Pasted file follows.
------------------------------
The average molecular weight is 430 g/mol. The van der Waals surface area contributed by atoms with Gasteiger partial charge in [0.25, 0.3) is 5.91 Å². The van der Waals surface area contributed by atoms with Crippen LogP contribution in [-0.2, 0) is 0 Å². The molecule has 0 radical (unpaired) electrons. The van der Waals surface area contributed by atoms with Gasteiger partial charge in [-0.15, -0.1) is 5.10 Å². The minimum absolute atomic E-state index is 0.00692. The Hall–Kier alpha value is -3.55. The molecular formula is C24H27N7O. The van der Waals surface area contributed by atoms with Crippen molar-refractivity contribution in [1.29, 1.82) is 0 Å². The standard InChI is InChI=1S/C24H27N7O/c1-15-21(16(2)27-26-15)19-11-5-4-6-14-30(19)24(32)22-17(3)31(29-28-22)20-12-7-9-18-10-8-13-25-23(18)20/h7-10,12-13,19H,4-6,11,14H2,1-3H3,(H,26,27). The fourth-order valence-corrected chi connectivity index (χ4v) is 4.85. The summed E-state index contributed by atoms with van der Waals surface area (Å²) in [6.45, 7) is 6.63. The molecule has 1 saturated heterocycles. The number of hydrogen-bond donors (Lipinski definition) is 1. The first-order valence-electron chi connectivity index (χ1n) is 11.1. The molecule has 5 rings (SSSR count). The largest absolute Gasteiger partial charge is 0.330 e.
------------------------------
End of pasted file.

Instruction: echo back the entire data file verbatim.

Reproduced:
The average molecular weight is 430 g/mol. The van der Waals surface area contributed by atoms with Gasteiger partial charge in [0.25, 0.3) is 5.91 Å². The van der Waals surface area contributed by atoms with Crippen LogP contribution in [-0.2, 0) is 0 Å². The molecule has 0 radical (unpaired) electrons. The van der Waals surface area contributed by atoms with Gasteiger partial charge in [-0.15, -0.1) is 5.10 Å². The minimum absolute atomic E-state index is 0.00692. The Hall–Kier alpha value is -3.55. The molecular formula is C24H27N7O. The van der Waals surface area contributed by atoms with Crippen molar-refractivity contribution in [1.29, 1.82) is 0 Å². The standard InChI is InChI=1S/C24H27N7O/c1-15-21(16(2)27-26-15)19-11-5-4-6-14-30(19)24(32)22-17(3)31(29-28-22)20-12-7-9-18-10-8-13-25-23(18)20/h7-10,12-13,19H,4-6,11,14H2,1-3H3,(H,26,27). The fourth-order valence-corrected chi connectivity index (χ4v) is 4.85. The summed E-state index contributed by atoms with van der Waals surface area (Å²) in [6.45, 7) is 6.63. The molecule has 1 saturated heterocycles. The number of hydrogen-bond donors (Lipinski definition) is 1. The first-order valence-electron chi connectivity index (χ1n) is 11.1. The molecule has 5 rings (SSSR count). The largest absolute Gasteiger partial charge is 0.330 e.